Do dialogue-let’s say-between a hobo and a high-class hooker, then between an am­bulance chaser and a guy who sells scorecards at the ballpark-let’s say-about the meaning of money. Between pints, get the arch of the dart down pat. Shoot foul shots day in and rim out. Pick a sentence at random from a randomly selected book, and another from another volume also chosen by chance; then write a paragraph which will be a reasonable bridge between them. And it does get easier to do what you have done, sing what you’ve so often sung; it gets so easy, sometimes, that what was once a challenge passes over into thoughtless routine. So the bar must be raised a few notches, one’s handicap increased, the stakes trebled, tie both hands behind your back. Refuse the blindfold, refuse the final cigarette, refuse the proffered pizza. Do dialogue in dialect: a Welshman and a Scot arguing about an onion. Hardest of all: start over.

WILLIAM H. GASS

richardsala:

~ Originally published by Drawn & Quarterly in 1990(!) in their self-titled anthology.  Later reprinted in my collection Black Cat Crossing.  

richardsala:

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Grammar is a piano I play by ear, since I seem to have been out of school the year the rules were mentioned. All I know of grammar is its infinite power. To shift the structure of a sentence alters the meaning of that sentence, as definitely and inflexibly as the position of a camera alters the meaning of the object being photographed. Many people know about camera angles now, but not so many know about sentences. The arrangement of words matters, and the arrangement you want can be found in the picture in you mind. The picture dictates the arrangement. The picture dictates whether this will be a sentence with or without clauses, a sentence that ends hard or a dying-fall sentence, long or short, active or passive. The picture tells you how to arrange words and the arrangement of the words tells you, or tells me, what’s going on in the picture. Nota bene.*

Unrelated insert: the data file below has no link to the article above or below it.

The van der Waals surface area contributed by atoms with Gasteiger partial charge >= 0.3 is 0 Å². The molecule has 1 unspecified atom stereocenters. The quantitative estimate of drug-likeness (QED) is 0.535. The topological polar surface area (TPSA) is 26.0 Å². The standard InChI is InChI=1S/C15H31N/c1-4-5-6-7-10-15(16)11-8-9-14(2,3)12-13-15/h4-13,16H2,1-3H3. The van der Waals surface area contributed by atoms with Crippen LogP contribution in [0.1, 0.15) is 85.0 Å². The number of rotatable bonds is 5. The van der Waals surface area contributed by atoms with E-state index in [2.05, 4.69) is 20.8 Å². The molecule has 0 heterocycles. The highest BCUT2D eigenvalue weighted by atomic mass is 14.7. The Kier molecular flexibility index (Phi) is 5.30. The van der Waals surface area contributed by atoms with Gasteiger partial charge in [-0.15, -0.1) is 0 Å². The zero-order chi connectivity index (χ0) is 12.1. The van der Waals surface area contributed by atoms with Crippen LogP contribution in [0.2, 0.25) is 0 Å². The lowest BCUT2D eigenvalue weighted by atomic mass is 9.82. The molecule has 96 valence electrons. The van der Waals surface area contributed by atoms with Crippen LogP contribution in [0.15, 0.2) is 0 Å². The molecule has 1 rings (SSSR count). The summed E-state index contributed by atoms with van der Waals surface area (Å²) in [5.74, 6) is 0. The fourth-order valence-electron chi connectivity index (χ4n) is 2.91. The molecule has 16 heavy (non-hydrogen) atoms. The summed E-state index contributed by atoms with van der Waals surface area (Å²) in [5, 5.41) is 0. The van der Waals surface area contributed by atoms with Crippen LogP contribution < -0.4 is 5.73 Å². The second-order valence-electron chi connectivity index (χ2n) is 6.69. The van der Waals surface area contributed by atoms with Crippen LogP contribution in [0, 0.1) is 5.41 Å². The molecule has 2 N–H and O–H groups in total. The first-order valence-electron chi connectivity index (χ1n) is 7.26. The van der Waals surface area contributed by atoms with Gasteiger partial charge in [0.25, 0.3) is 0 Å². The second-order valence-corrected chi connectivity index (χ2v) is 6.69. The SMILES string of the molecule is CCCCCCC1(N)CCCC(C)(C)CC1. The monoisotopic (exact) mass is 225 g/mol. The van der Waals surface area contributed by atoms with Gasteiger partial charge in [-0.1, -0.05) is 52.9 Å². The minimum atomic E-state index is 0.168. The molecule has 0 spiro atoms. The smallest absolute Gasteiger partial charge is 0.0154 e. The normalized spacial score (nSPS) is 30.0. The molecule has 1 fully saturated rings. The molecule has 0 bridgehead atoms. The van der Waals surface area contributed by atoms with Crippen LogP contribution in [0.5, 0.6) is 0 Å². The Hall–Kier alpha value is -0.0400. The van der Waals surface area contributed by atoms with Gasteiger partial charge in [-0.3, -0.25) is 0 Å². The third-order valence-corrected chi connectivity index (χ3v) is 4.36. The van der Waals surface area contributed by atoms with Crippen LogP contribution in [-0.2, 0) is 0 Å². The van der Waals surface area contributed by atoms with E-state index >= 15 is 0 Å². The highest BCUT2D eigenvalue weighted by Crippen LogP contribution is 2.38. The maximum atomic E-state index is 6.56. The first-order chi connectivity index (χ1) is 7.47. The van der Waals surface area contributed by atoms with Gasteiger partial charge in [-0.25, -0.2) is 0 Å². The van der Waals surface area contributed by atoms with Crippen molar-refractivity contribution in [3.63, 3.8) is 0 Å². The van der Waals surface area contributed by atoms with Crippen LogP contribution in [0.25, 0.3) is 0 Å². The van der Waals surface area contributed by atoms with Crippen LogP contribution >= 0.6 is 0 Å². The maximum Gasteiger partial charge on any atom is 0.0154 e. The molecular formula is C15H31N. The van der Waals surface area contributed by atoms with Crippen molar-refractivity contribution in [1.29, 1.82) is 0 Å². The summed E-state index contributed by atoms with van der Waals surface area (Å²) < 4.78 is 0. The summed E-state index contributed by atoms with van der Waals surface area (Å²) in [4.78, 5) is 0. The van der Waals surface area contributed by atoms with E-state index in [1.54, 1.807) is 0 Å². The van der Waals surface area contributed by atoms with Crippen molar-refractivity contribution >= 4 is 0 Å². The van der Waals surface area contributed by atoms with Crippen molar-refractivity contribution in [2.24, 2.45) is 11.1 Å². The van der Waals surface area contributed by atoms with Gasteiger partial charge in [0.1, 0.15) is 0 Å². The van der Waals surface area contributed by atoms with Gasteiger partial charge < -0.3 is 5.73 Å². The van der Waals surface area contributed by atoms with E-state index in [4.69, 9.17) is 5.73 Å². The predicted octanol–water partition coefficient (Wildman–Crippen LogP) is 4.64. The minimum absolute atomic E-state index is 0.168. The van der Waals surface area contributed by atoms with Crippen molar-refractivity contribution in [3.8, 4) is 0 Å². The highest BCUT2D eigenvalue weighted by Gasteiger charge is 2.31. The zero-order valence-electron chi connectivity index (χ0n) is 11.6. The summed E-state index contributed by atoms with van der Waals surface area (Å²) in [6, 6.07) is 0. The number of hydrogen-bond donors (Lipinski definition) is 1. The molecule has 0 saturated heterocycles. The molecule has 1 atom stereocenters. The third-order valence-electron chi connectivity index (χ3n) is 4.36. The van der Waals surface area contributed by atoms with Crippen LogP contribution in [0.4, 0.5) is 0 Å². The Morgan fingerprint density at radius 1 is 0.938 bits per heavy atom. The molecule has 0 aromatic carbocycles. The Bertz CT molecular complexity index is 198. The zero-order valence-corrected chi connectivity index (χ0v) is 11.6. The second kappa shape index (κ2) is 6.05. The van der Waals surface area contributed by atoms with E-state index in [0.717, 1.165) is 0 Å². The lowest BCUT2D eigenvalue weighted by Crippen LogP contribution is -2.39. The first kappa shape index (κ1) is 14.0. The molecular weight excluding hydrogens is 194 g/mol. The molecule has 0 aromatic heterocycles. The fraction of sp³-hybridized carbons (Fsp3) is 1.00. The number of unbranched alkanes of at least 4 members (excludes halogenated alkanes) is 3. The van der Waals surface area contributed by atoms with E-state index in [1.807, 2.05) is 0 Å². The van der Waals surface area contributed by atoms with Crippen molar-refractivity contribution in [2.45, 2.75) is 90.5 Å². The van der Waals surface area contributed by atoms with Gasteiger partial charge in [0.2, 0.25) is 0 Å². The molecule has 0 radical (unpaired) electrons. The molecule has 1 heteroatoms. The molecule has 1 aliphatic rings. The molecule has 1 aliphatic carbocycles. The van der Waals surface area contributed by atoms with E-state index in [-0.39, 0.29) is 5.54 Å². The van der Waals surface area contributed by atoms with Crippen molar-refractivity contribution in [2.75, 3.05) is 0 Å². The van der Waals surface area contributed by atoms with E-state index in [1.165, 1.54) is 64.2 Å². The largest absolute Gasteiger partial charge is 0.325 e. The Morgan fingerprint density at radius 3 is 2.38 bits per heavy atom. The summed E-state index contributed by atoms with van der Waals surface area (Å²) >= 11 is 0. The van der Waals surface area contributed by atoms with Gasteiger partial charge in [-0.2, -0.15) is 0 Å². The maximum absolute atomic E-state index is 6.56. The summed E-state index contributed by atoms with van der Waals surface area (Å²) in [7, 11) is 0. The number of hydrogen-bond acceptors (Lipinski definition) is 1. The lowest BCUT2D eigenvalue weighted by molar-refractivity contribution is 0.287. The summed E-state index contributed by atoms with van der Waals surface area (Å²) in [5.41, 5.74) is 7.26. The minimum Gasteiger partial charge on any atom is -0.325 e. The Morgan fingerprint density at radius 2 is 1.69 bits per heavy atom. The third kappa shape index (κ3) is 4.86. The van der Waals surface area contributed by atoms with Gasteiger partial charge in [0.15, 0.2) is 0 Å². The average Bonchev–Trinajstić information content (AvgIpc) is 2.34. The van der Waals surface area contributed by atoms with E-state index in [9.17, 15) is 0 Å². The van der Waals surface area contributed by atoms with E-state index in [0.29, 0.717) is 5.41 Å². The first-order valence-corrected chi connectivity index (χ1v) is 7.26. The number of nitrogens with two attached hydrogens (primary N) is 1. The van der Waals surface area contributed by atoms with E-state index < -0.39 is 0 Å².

It tells you.

You don’t tell it.

JOAN DIDION

*“Note well.”

Other parts of Again to Carthage offer a bit of marathon training advice: focus on building endurance, stamina, and speed by targeted workouts, not arbitrary long runs. And perhaps most movingly, there’s the observation that what really counts is not the climax, the Big Event — it’s all the work to get there. From Chapter 36:

“What I mean is that someone sees a race, and they think that’s what you do. They sort of know you had to train, but they weren’t watching then, so they don’t understand how incredibly much of it there is. But to us, it’s almost the whole thing. Racing is just this little tiny ritual we go through after everything else has been done. It’s a hood ornament.”

And then the hero and his trainer-coach-friend agree that, whatever happens, “Everything else is icing now. It’ll be okay. I’ll be okay.” — echoing some of elite ultra runner Eric Clifton’s remarks. The treasure is there, every moment.

In an essay written last year for the SMiLE tour booklet, Van Dyke professes still not to know what “Over and over … ” means. That’s indeed a respectable position for a poet to take. John Ashbery, whom many readers would consider the greatest living American poet, has said that he has no idea what it is he’s doing when he writes. The work of making and the work of noticing and explaining are two different things. I tend to distrust poets who are willing to explicate their work, and I cringe a little when someone asks “What did you mean by that?” It’s for the reader to make something of what he or she reads, and that’s what I’ve been doing here.